She brought up in public something I’d said to her in private. It made everyone laugh, and I got defensive. When they left, I tried to explain my (over)reaction. That I know it’s not healthy but I need to be in control of who hears me say what, and that I don’t like other people relaying in my presence something I said to them before, because I have trouble communicating in the first place, and that only further distorts my intended message. And because it draws attention to me that I would never draw to myself by saying certain things in the company of more than two people.

She didn’t understand.

She said she saw nothing wrong with sharing with other people a neutral statement somebody else made, and it didn’t matter who shared it or what effect it had on those others. It didn’t occur to her that I make myself look stupid so often, I don’t need other people making me look stupid in front of additional witnesses. Nor did she take into account that “neutral” statements still say something about the person uttering them; not always something positive. (She claims to have social anxiety by the way. So I kind of expected her to sympathize? But our experiences of anxiety vary wildly.)

But that’s not what made me cry.

What made me cry was how she responded to my saying that I know it’s wrong and I don’t expect her to change, but just want her to understand my seemingly irrational behaviour.

And she said

that maybe I should stop seeing everything in terms of it being something wrong with me, and consider that maybe sometimes, it’s something wrong with other people; maybe it’s something wrong with her?

And I just started sobbing. Straight up bawling, because of how right she was. And I never thought of it that way. My feeling bad is always my fault, and I never even entertain the thought that somebody else might (also) be in the wrong.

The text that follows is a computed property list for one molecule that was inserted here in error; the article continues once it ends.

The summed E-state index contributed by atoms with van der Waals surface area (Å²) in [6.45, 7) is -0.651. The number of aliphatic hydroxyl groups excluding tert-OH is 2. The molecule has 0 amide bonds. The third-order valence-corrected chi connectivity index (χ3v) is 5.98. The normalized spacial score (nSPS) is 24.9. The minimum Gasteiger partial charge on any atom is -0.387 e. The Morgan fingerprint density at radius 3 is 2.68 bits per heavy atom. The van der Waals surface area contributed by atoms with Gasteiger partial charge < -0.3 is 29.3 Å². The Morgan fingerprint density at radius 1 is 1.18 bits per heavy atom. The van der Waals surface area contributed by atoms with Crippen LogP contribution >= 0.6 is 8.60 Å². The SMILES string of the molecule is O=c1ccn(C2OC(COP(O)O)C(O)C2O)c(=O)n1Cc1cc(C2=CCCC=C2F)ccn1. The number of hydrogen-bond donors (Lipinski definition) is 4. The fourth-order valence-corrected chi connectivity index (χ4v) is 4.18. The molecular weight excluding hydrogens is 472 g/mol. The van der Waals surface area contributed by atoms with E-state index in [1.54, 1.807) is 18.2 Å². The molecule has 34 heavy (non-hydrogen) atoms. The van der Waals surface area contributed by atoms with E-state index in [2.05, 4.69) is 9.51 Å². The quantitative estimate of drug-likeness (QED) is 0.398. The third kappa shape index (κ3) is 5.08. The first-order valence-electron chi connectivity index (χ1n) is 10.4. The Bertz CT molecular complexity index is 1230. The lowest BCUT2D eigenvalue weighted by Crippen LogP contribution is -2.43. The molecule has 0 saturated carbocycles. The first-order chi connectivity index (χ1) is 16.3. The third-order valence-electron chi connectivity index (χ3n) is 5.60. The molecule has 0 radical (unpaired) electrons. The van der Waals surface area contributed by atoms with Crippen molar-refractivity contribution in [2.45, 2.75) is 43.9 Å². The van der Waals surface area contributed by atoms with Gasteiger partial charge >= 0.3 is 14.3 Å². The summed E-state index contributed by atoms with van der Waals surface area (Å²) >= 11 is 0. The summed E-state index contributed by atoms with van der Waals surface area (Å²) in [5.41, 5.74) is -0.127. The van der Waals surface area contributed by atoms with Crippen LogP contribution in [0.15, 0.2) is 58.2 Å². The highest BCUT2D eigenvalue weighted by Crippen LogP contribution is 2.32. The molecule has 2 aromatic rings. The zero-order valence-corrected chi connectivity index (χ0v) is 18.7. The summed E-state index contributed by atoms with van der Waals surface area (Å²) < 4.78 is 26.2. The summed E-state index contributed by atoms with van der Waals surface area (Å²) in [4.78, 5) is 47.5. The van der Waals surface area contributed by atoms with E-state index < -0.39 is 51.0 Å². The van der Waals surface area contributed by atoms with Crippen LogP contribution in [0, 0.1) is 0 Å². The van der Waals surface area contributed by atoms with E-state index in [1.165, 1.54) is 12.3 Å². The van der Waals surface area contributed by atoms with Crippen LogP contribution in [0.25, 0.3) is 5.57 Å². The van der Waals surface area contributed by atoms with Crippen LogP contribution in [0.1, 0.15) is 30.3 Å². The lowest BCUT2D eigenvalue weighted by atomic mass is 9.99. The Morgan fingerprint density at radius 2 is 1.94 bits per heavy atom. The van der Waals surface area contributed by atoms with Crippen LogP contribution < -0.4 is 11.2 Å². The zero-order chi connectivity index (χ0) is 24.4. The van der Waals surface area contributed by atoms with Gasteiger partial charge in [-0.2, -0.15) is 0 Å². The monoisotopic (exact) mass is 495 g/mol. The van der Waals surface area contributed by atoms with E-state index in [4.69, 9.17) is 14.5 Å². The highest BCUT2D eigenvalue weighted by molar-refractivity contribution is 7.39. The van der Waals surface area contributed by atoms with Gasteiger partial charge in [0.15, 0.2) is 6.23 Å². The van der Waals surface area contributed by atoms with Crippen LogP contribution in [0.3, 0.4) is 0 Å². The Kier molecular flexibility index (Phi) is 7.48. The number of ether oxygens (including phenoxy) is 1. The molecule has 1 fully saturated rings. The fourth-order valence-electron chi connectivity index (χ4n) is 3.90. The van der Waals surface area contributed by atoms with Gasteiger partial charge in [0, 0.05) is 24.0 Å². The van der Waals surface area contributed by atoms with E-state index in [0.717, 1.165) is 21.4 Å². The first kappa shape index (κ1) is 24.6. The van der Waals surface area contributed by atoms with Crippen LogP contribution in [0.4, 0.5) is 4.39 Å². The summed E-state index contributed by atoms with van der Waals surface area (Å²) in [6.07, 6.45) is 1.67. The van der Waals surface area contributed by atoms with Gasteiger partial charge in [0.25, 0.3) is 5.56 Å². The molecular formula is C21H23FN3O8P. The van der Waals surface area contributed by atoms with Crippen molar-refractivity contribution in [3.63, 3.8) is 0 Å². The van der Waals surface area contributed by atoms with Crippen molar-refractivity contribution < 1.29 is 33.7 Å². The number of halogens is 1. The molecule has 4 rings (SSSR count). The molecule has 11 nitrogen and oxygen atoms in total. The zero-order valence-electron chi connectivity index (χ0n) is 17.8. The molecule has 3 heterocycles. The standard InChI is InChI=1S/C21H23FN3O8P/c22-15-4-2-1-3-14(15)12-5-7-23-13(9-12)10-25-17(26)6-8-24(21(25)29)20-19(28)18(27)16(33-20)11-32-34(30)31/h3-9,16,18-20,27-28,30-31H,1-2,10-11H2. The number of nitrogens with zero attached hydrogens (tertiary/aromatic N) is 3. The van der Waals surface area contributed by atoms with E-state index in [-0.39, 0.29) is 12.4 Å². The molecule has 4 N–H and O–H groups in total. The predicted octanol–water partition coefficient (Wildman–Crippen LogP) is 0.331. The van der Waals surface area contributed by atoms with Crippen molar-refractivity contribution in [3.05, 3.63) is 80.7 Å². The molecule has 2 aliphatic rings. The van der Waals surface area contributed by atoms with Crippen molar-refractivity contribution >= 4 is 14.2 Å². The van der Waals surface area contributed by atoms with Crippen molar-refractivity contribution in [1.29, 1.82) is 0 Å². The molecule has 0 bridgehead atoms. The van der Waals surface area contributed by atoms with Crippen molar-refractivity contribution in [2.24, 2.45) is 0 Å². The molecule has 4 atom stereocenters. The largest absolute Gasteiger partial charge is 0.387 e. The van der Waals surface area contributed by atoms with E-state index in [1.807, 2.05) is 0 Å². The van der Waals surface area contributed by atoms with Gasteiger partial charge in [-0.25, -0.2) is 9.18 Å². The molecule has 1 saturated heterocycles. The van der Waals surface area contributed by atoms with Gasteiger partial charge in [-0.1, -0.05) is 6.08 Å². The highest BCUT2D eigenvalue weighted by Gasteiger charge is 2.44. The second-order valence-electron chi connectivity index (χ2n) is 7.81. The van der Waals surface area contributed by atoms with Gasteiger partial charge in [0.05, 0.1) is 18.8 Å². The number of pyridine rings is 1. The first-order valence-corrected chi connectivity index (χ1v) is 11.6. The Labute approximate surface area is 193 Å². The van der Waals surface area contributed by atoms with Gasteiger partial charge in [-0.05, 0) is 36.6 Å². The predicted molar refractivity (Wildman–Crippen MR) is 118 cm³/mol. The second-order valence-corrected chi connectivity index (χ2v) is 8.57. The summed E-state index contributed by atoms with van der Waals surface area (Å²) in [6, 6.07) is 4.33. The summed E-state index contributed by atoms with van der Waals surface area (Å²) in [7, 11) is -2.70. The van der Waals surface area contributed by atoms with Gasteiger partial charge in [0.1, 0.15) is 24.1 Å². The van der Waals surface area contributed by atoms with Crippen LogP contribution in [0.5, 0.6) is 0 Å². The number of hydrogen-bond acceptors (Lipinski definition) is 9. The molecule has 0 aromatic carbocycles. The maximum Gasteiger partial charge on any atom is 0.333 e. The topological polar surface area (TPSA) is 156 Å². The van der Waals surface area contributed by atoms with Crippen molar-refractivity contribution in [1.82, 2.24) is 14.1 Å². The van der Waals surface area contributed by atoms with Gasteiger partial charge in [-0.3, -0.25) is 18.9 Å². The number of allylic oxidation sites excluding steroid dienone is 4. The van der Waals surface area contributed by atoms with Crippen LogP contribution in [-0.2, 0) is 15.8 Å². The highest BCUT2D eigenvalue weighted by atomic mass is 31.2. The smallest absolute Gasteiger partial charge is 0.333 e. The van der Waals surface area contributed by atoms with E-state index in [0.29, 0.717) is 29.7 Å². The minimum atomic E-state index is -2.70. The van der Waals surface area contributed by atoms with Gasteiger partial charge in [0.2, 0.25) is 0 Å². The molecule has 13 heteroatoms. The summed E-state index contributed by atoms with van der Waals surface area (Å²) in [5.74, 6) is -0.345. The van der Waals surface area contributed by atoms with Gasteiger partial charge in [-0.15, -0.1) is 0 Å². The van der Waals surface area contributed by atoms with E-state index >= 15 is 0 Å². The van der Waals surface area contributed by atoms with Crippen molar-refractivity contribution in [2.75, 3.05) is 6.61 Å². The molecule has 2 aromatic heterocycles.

I mean, obviously, in this particular case she wasn’t. But I’m pretty sure it was the first time I had ever stood up for myself and for my right to feelings, however irrational. It was an uncharacteristically confrontational behaviour on my part, broaching the subject as soon as I could and being (more or less) unapologetic about it. Putting my feelings first.

I always thought I was selfish. But maybe not in all the ways I could be.

Boredom in the Time of Coronavirus

Out of all the feelings I generally try to avoid, the one im most afraid of by a long shot must be boredom. I can’t tell if it breeds anxiety, restlessness and emptiness… if it accompanies them… results from them… or if it’s just their more manageable manifestation.

Be that as it may, boredom fills me with dread i cannot begin to explain.

It makes me think. And when I start to think, it always ends badly.

Most people will try & do something productive to stave off boredom… I wallow in it. Whereas others distract themselves from negative thoughts, and manage to actually get something done, or engage in creative pursuits, or just go for a walk or watch TV for goodness sakes — I… think.

Or at least I used to. At some point, i’m not exactly sure when, being alone with my thoughts and “sitting with my feelings” just got too much. But because the thoughts and feelings were still there, as unbearable as ever, and I was still too bloody terrified to address them, I had to tune them out.

🍞🧇🥞🥓🍗🍝🍦🥧🍫🍩🍪🍿🥤🥯🍳🧀🍔🍟🍕🧈🧂🙃

As I’ve said before, I don’t exactly overeat because I love it so much I cant stop myself. Quite the contrary; I eat enough to be physically uncomfortable and to hate myself… because guilt, shame, regret, self-disgust — these are more acceptable, and possibly less painful, than whatever I’m avoiding.

The problem with trying to do literally anything else — draw, read a book — is that these activities don’t distract me from my thoughts; it’s my thoughts that make it virtually impossible to focus on anything else. I would even go so far as to say that attempting to be productive when I’m alone is counterproductive, as it only intensifies the feelings of pointlessness.